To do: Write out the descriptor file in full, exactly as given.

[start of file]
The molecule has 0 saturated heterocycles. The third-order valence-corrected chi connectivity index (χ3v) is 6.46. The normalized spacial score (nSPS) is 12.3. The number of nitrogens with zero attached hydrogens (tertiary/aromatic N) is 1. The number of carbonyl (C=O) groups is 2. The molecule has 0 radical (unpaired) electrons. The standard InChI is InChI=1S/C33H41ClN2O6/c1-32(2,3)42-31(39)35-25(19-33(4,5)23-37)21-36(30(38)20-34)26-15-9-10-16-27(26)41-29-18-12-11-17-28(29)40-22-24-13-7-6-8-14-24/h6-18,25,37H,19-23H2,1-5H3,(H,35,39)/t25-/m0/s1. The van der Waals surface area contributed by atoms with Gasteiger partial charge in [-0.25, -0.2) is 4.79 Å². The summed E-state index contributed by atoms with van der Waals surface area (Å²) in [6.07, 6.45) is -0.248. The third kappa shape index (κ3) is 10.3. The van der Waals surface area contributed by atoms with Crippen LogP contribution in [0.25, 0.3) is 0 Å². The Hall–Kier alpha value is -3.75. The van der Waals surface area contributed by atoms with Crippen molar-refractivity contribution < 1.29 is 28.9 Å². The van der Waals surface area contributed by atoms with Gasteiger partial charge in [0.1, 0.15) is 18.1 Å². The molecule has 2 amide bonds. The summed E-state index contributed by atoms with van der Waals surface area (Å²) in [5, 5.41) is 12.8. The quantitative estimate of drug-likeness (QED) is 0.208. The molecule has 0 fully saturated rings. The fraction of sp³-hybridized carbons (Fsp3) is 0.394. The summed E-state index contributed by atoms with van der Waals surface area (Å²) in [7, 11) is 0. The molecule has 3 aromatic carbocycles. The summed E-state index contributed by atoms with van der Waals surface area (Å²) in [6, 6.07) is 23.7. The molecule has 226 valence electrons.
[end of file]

The molecule has 0 saturated heterocycles. The third-order valence-corrected chi connectivity index (χ3v) is 6.46. The normalized spacial score (nSPS) is 12.3. The number of nitrogens with zero attached hydrogens (tertiary/aromatic N) is 1. The number of carbonyl (C=O) groups is 2. The molecule has 0 radical (unpaired) electrons. The standard InChI is InChI=1S/C33H41ClN2O6/c1-32(2,3)42-31(39)35-25(19-33(4,5)23-37)21-36(30(38)20-34)26-15-9-10-16-27(26)41-29-18-12-11-17-28(29)40-22-24-13-7-6-8-14-24/h6-18,25,37H,19-23H2,1-5H3,(H,35,39)/t25-/m0/s1. The van der Waals surface area contributed by atoms with Gasteiger partial charge in [-0.25, -0.2) is 4.79 Å². The summed E-state index contributed by atoms with van der Waals surface area (Å²) in [6.07, 6.45) is -0.248. The third kappa shape index (κ3) is 10.3. The van der Waals surface area contributed by atoms with Crippen LogP contribution in [0.25, 0.3) is 0 Å². The Hall–Kier alpha value is -3.75. The van der Waals surface area contributed by atoms with Crippen molar-refractivity contribution < 1.29 is 28.9 Å². The van der Waals surface area contributed by atoms with Gasteiger partial charge in [0.1, 0.15) is 18.1 Å². The molecule has 2 amide bonds. The summed E-state index contributed by atoms with van der Waals surface area (Å²) in [5, 5.41) is 12.8. The quantitative estimate of drug-likeness (QED) is 0.208. The molecule has 0 fully saturated rings. The fraction of sp³-hybridized carbons (Fsp3) is 0.394. The summed E-state index contributed by atoms with van der Waals surface area (Å²) in [7, 11) is 0. The molecule has 3 aromatic carbocycles. The summed E-state index contributed by atoms with van der Waals surface area (Å²) in [6, 6.07) is 23.7. The molecule has 226 valence electrons.